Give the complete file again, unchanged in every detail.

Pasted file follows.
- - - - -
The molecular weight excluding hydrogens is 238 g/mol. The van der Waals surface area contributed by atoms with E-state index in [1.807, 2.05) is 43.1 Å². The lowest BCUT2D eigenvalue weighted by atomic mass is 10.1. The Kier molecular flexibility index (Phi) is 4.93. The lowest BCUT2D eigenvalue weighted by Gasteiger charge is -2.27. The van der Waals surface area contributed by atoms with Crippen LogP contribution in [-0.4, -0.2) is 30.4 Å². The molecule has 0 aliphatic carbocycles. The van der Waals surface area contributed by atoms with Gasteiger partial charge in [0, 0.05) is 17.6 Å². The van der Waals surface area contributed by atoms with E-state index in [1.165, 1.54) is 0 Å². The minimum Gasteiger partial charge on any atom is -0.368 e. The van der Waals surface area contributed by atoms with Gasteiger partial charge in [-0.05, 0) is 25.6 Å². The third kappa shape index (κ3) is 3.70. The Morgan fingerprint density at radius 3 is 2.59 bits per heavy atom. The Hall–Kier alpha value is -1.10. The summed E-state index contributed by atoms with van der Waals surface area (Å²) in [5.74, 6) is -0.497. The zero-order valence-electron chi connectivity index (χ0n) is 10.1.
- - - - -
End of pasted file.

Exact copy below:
The molecular weight excluding hydrogens is 238 g/mol. The van der Waals surface area contributed by atoms with E-state index in [1.807, 2.05) is 43.1 Å². The lowest BCUT2D eigenvalue weighted by atomic mass is 10.1. The Kier molecular flexibility index (Phi) is 4.93. The lowest BCUT2D eigenvalue weighted by Gasteiger charge is -2.27. The van der Waals surface area contributed by atoms with Crippen LogP contribution in [-0.4, -0.2) is 30.4 Å². The molecule has 0 aliphatic carbocycles. The van der Waals surface area contributed by atoms with Gasteiger partial charge in [0, 0.05) is 17.6 Å². The van der Waals surface area contributed by atoms with E-state index in [1.165, 1.54) is 0 Å². The minimum Gasteiger partial charge on any atom is -0.368 e. The van der Waals surface area contributed by atoms with Gasteiger partial charge in [-0.05, 0) is 25.6 Å². The third kappa shape index (κ3) is 3.70. The Morgan fingerprint density at radius 3 is 2.59 bits per heavy atom. The Hall–Kier alpha value is -1.10. The summed E-state index contributed by atoms with van der Waals surface area (Å²) in [5.74, 6) is -0.497. The zero-order valence-electron chi connectivity index (χ0n) is 10.1.